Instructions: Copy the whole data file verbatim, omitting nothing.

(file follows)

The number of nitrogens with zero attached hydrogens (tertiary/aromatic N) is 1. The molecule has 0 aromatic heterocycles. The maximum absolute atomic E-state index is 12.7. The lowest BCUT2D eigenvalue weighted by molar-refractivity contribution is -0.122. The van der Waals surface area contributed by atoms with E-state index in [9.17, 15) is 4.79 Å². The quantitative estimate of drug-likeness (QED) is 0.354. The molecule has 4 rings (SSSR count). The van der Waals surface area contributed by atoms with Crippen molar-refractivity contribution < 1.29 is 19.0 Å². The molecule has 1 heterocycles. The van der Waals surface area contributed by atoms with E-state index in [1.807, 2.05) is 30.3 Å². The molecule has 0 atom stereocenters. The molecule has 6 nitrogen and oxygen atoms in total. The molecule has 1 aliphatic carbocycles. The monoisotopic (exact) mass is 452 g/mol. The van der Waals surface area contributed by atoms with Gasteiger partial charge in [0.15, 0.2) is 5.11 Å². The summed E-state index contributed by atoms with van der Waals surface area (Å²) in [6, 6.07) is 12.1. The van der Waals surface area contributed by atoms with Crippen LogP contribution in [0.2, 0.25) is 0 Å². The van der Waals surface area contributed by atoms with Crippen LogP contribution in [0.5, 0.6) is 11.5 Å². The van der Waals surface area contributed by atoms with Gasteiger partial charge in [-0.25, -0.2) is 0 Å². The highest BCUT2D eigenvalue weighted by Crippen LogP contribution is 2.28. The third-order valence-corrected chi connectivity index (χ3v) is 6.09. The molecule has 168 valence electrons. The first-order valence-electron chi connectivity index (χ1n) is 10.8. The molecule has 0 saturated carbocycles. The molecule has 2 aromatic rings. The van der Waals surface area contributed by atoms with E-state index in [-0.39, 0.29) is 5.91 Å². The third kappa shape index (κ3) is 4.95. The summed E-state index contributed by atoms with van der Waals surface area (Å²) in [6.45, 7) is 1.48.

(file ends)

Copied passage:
The number of nitrogens with zero attached hydrogens (tertiary/aromatic N) is 1. The molecule has 0 aromatic heterocycles. The maximum absolute atomic E-state index is 12.7. The lowest BCUT2D eigenvalue weighted by molar-refractivity contribution is -0.122. The van der Waals surface area contributed by atoms with E-state index in [9.17, 15) is 4.79 Å². The quantitative estimate of drug-likeness (QED) is 0.354. The molecule has 4 rings (SSSR count). The van der Waals surface area contributed by atoms with Crippen molar-refractivity contribution < 1.29 is 19.0 Å². The molecule has 1 heterocycles. The van der Waals surface area contributed by atoms with E-state index in [1.807, 2.05) is 30.3 Å². The molecule has 0 atom stereocenters. The molecule has 6 nitrogen and oxygen atoms in total. The molecule has 1 aliphatic carbocycles. The monoisotopic (exact) mass is 452 g/mol. The van der Waals surface area contributed by atoms with Gasteiger partial charge in [0.15, 0.2) is 5.11 Å². The summed E-state index contributed by atoms with van der Waals surface area (Å²) in [6, 6.07) is 12.1. The van der Waals surface area contributed by atoms with Crippen LogP contribution in [0.2, 0.25) is 0 Å². The van der Waals surface area contributed by atoms with Crippen LogP contribution in [0.5, 0.6) is 11.5 Å². The van der Waals surface area contributed by atoms with Gasteiger partial charge in [-0.25, -0.2) is 0 Å². The highest BCUT2D eigenvalue weighted by Crippen LogP contribution is 2.28. The third-order valence-corrected chi connectivity index (χ3v) is 6.09. The molecule has 168 valence electrons. The first-order valence-electron chi connectivity index (χ1n) is 10.8. The molecule has 0 saturated carbocycles. The molecule has 2 aromatic rings. The van der Waals surface area contributed by atoms with E-state index in [-0.39, 0.29) is 5.91 Å². The third kappa shape index (κ3) is 4.95. The summed E-state index contributed by atoms with van der Waals surface area (Å²) in [6.45, 7) is 1.48.